The Battle of Glorieta Pass
Today marks the sesquicentennial of the Battle of Glorieta’s Pass and the high water mark for the Confederates’ daring offensive into the Union’s western territory. Glorieta Pass is strategically located along the Sante Fe Trail and the southern edge of the Sangre de Cristo Mountains (southeast of Santa Fe)—explaining why some historians have dubbed the battle the “Gettysburg of the West.”
In March of 1862, Confederate Major Charles L. Pyron led a force of 200-300 Texans to nearby Johnson’s Ranch. On March 26th, Union Major John M. Chivington attacked with a force of 400 Coloradans. While Chivington successfully captured some of the rebel troops, he found the bulk of the southern force behind him. Chivington tried to advance but Confederate artillery repulsed him. Chivington regrouped, dividing his force in two so he could capture the southerners in the crossfire. Pyron’s troops retired and formed a defensive line along a narrow section of the mountain pass, but the northerners successfully flanked them, forcing them to flee again. Chivington’s cavalry charged after the retreating rebels and captured the rearguard. The Yankees then retired to nearby Kozlowski’s Ranch.
All was quiet on the 27th as both sides awaited reinforcements. Lieutenant Colonel William Scurry’s troops arrived, expanding the Confederate force to approximately 1100 while Colonel John P. Slough swelled the Union ranks to 1300.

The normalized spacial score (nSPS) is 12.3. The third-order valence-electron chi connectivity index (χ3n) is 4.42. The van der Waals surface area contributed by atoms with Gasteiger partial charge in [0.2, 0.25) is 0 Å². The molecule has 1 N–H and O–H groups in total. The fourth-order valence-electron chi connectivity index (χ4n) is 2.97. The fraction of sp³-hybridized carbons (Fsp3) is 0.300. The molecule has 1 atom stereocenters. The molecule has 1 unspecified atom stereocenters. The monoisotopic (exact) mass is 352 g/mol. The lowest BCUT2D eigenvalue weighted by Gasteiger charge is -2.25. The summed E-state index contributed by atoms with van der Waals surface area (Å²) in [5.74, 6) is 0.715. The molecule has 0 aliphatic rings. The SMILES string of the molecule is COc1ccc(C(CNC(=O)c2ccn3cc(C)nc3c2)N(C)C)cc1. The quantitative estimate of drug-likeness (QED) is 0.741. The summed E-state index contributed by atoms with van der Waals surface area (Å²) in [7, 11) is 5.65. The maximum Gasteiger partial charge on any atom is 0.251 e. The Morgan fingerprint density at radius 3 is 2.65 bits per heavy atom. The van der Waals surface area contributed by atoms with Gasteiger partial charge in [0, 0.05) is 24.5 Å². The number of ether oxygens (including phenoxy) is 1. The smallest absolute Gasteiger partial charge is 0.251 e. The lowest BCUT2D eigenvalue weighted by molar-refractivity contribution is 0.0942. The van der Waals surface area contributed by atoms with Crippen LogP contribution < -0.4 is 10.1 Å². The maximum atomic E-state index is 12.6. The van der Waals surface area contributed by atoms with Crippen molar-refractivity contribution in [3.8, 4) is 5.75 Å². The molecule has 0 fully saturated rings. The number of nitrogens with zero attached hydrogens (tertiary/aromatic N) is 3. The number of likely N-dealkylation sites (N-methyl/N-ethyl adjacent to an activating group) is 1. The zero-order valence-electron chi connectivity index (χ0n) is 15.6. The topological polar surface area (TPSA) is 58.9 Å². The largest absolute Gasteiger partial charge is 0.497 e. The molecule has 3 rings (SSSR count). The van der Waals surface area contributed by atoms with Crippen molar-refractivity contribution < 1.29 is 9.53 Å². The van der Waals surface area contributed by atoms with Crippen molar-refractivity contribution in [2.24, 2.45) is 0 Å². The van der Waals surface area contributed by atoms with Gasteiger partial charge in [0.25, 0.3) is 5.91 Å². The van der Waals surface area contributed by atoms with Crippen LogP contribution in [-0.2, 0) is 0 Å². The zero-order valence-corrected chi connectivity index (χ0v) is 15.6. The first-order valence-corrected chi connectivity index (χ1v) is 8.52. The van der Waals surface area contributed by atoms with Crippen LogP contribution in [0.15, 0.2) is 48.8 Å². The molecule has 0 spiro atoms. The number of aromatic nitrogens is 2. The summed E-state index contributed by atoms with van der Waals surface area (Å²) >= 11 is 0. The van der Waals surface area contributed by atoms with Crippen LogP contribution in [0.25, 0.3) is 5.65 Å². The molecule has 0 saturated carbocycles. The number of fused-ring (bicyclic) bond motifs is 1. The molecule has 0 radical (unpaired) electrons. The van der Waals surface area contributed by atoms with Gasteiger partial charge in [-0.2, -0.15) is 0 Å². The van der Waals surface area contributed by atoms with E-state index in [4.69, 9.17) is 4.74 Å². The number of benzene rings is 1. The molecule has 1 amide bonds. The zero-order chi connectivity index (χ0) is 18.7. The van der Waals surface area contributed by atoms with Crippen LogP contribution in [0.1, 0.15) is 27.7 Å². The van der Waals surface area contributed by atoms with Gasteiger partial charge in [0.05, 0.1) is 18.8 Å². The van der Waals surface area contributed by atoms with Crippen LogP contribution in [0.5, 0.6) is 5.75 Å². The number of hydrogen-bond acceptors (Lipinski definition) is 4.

Both sides decided launched an attack on the morning of March 28th. Scurry led his southerners down the canyon where he spotted the approaching Yankees. The two armies clashed around 11am and the southerners successfully held their ground, launching repeated counter attacks throughout the afternoon. Slough retired first, thereby ending the fighting. Scurry—thinking the Confederates were victorious—also retired. However, Chivington’s men had destroyed all of the rebels’ supplies and animals, forcing the southerners to retreat first to Santa Fe and then back to San Antonio, Texas. Ultimately, the Union had won, successfully stopping Confederate incursions into the Southwest territory.
Alberts, Don. The Battle of Glorieta: Union Victory in the West. College Station: Texas A&M University Press, 1996.
Edrington, Thomas. The Battle of Glorieta Pass: A Gettysburg in the West, March 26–28, 1862. Albuquerque: University of New Mexico Press, 1998.
Frazier, Donald S. Blood and Treasure: The Confederate Empire in the Southwest. College Station, Texas: Texas A&M University Press, 1995.
Whitlock, Flint. Distant Bugles, Distant Drums: The Union Response to the Confederate Invasion of New Mexico. Boulder Colorado: University Press of Colorado, 2006.
Image Credit: National Park Service